In this article, you’ll look at domain-centric architectures and the differences and connections between them and traditional data-centric architectures. The purpose of this article is to provide some additional information on the layered architecture of DDD in order to better understand its causes and effects.

As we all know, in the history of human science, there have been two discussions about the way the universe works, namely,geocentrism“And”Heliocentric theory“. Today we all know that the heliocentric theory is scientific, that the earth and the planets revolve around the sun, and probably even kindergarten children know this is basic common sense.A few hundred years ago, however, clinging to the heliocentric theory would have been punishable by death.

Our understanding of how the universe works has changed over the centuries just as our understanding of software architecture has changed over the decades. The heliocentric theory has replaced the geocentric theory, and the domain-centered architecture is gradually becoming mainstream.

Of course, the change of software architecture thinking is not exactly the same as the change of human cognition of the universe, after all, the “geocentric theory” is completely wrong. However, there is no absolute right or wrong in software architecture. Data-centric software architecture is not all bad. To be fair, it was born and popular for historical reasons, and it’s still useful today, but in some complex businesses, it has limitations.

In a data-centric architecture, the key is the user interface layer (see figure below), the business logic layer, and the data access layer that revolve around the database. As a result, the database is a veritable architecture hub. In this architecture, you don’t have to worry too much about the design of the business logic layer. In other words, no matter how the code at the business logic layer is stacked, the data falls into the library correctly. The scene may seem familiar, but it is. Don’t get me wrong, there’s no put-down. It’s just that if your business logic is complex and you’re using a data-centric architecture, you might want to rethink your architecture.

So how has the perspective of architecture changed from data-centric to domain-centric? There may be many reasons. Robert C. Martin (Uncle Bob), an industry veteran and author of Agile Software Development, once said:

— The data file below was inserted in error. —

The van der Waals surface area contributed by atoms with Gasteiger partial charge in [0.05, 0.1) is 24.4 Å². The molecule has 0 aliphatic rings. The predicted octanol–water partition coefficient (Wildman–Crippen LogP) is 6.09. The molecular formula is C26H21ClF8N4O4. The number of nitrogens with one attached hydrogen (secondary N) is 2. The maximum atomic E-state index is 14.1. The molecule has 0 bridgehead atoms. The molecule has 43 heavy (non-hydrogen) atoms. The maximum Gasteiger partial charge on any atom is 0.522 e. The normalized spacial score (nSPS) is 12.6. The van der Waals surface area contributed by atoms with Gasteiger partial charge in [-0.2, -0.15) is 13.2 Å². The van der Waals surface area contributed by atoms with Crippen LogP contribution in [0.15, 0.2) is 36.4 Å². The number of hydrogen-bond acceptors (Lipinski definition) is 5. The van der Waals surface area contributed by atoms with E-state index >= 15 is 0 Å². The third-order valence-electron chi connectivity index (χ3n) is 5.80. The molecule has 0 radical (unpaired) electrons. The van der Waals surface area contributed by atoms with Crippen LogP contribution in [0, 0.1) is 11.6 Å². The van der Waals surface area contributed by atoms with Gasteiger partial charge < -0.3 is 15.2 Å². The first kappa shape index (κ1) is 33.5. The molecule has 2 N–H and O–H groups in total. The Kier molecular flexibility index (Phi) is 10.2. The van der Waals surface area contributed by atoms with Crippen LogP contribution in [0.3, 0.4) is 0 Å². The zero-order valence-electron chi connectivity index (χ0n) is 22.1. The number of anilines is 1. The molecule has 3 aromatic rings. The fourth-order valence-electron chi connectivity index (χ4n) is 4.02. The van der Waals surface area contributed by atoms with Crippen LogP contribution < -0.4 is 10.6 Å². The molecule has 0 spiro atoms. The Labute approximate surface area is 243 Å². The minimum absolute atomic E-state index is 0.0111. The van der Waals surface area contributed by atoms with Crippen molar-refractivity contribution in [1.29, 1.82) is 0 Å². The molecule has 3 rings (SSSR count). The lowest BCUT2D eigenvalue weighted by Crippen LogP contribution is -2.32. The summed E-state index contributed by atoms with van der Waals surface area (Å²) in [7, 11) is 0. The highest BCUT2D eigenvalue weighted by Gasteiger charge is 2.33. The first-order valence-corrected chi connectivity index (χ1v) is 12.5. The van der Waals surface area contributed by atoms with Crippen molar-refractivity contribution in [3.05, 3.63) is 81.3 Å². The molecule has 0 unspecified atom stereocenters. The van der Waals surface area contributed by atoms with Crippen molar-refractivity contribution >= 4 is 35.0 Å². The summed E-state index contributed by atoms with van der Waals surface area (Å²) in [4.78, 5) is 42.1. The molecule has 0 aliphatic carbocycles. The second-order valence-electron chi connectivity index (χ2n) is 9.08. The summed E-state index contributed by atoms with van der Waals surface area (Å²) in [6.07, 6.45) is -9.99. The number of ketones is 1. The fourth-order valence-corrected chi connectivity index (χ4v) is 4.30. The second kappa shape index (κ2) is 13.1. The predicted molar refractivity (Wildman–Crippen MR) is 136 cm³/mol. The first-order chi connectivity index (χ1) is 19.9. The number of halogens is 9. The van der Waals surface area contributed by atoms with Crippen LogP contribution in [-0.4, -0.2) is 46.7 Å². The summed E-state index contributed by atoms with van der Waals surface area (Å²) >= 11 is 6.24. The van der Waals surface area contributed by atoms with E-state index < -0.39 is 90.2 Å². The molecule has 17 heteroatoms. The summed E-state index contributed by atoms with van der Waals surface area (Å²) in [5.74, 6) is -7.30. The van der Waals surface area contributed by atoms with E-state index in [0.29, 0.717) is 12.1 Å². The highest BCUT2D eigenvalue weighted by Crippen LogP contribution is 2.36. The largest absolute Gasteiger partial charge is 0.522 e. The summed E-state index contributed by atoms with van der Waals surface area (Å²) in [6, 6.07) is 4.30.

The first concern of the architect is to make sure that the house is usable, it is not to ensure that the house is made of brick.

The uncle took the example of an architect building a house. What is the key to building a house for an architect? Is it brick or wood? Obviously not. The key thing about a house is that it’s usable. That’s fundamental. Why else would it be built? As for what materials to use and what style to choose, those are just details.

This example brings up two important concepts in architecture, Essential and Detail. Without a clear understanding of what is fundamental and what is just the details in a structure, and failing to put them in the right place, you are putting the cart before the horse. To the house, “usable” is fundamental, “brick”, “decorate” is a detail that it realizes however, still can use wood besides brick! Similarly, for a car, “reliable, safe” is its fundamental, as to whether it is electric or fuel, but it is different implementation.

In this case, the problem with data-centric software architecture is that it gets the basics wrong. In enterprise architecture, the “business logic” is fundamental, and the database, as a storage method, is just a specific detail that hosts the business data. It can be implemented in different ways, from relational databases to NoSQL and even file stores. It is important to note that this is not to say that data is not important, but that architecture is essentially a governance of complexity, not a management of data. Clearly, in most enterprise architectures, complex business logic is the focus of governance.

The result is a domain-centric Architecture.

In a domain-centric architecture, the domain is central to the architecture. This has the advantage of isolating domain complexity from technical complexity through a layered architecture, enabling independent governance of the two different types of complexity and focusing on the domain. In addition, good layering and decoupling makes the architecture more extensible and stable, as well as easier to maintain. Therefore, this architecture should be considered for complex business scenarios or products with long life cycles.

Of course, a domain-centric architecture is just an idea, and ideas inevitably have different implementations, and DDD is one of them. In a later article, you will see how the hexagonal and onion architectures implement domain-centric architectures.